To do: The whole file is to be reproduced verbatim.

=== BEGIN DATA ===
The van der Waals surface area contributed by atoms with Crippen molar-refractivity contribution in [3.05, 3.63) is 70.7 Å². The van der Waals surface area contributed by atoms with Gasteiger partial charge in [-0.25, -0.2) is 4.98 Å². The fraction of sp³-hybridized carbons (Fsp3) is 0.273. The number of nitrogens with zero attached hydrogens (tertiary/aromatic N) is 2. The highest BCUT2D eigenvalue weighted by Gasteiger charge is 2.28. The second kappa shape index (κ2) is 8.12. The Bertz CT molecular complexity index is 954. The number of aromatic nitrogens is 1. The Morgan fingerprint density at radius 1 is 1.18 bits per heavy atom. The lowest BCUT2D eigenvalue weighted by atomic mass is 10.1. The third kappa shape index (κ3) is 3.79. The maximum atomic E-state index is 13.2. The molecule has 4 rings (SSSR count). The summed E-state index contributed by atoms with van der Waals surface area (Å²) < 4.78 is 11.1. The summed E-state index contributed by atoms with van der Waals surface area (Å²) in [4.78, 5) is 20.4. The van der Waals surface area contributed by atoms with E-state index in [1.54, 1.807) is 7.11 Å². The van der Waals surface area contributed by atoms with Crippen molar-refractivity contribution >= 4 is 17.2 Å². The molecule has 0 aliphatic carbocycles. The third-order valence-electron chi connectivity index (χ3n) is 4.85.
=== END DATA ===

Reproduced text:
The van der Waals surface area contributed by atoms with Crippen molar-refractivity contribution in [3.05, 3.63) is 70.7 Å². The van der Waals surface area contributed by atoms with Gasteiger partial charge in [-0.25, -0.2) is 4.98 Å². The fraction of sp³-hybridized carbons (Fsp3) is 0.273. The number of nitrogens with zero attached hydrogens (tertiary/aromatic N) is 2. The highest BCUT2D eigenvalue weighted by Gasteiger charge is 2.28. The second kappa shape index (κ2) is 8.12. The Bertz CT molecular complexity index is 954. The number of aromatic nitrogens is 1. The Morgan fingerprint density at radius 1 is 1.18 bits per heavy atom. The lowest BCUT2D eigenvalue weighted by atomic mass is 10.1. The third kappa shape index (κ3) is 3.79. The maximum atomic E-state index is 13.2. The molecule has 4 rings (SSSR count). The summed E-state index contributed by atoms with van der Waals surface area (Å²) < 4.78 is 11.1. The summed E-state index contributed by atoms with van der Waals surface area (Å²) in [4.78, 5) is 20.4. The van der Waals surface area contributed by atoms with E-state index in [1.54, 1.807) is 7.11 Å². The van der Waals surface area contributed by atoms with Crippen molar-refractivity contribution >= 4 is 17.2 Å². The molecule has 0 aliphatic carbocycles. The third-order valence-electron chi connectivity index (χ3n) is 4.85.